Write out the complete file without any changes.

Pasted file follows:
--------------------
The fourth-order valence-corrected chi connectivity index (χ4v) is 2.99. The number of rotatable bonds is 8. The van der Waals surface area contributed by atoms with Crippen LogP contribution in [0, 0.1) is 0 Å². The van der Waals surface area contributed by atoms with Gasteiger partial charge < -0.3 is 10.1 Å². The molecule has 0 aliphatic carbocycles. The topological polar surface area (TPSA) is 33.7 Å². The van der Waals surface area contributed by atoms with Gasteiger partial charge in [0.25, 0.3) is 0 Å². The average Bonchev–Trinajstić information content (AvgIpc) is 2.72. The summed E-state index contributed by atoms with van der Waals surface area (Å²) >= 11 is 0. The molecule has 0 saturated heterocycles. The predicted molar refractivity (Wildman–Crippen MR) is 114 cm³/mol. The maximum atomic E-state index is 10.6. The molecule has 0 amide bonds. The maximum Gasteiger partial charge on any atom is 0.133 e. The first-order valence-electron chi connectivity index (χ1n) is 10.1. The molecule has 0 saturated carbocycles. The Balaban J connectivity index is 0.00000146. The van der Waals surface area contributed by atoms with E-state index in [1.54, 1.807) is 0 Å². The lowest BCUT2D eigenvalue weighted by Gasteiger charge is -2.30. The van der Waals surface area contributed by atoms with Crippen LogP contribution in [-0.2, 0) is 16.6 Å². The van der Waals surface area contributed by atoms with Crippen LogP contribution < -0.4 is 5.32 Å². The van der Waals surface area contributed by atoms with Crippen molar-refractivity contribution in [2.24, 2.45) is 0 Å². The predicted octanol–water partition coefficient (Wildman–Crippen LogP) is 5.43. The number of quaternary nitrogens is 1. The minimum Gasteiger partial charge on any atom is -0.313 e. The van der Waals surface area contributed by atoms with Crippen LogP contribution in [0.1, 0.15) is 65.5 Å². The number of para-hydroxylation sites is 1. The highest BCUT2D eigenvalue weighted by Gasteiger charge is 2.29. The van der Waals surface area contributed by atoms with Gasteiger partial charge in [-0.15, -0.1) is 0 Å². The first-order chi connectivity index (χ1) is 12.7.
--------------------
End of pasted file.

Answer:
The fourth-order valence-corrected chi connectivity index (χ4v) is 2.99. The number of rotatable bonds is 8. The van der Waals surface area contributed by atoms with Crippen LogP contribution in [0, 0.1) is 0 Å². The van der Waals surface area contributed by atoms with Gasteiger partial charge < -0.3 is 10.1 Å². The molecule has 0 aliphatic carbocycles. The topological polar surface area (TPSA) is 33.7 Å². The van der Waals surface area contributed by atoms with Gasteiger partial charge in [0.25, 0.3) is 0 Å². The average Bonchev–Trinajstić information content (AvgIpc) is 2.72. The summed E-state index contributed by atoms with van der Waals surface area (Å²) >= 11 is 0. The molecule has 0 saturated heterocycles. The predicted molar refractivity (Wildman–Crippen MR) is 114 cm³/mol. The maximum atomic E-state index is 10.6. The molecule has 0 amide bonds. The maximum Gasteiger partial charge on any atom is 0.133 e. The first-order valence-electron chi connectivity index (χ1n) is 10.1. The molecule has 0 saturated carbocycles. The Balaban J connectivity index is 0.00000146. The van der Waals surface area contributed by atoms with E-state index in [1.54, 1.807) is 0 Å². The lowest BCUT2D eigenvalue weighted by Gasteiger charge is -2.30. The van der Waals surface area contributed by atoms with Crippen LogP contribution in [-0.2, 0) is 16.6 Å². The van der Waals surface area contributed by atoms with Crippen LogP contribution < -0.4 is 5.32 Å². The van der Waals surface area contributed by atoms with Crippen molar-refractivity contribution in [2.24, 2.45) is 0 Å². The predicted octanol–water partition coefficient (Wildman–Crippen LogP) is 5.43. The number of quaternary nitrogens is 1. The minimum Gasteiger partial charge on any atom is -0.313 e. The van der Waals surface area contributed by atoms with Crippen LogP contribution in [0.1, 0.15) is 65.5 Å². The number of para-hydroxylation sites is 1. The highest BCUT2D eigenvalue weighted by Gasteiger charge is 2.29. The van der Waals surface area contributed by atoms with Gasteiger partial charge in [-0.15, -0.1) is 0 Å². The first-order chi connectivity index (χ1) is 12.7.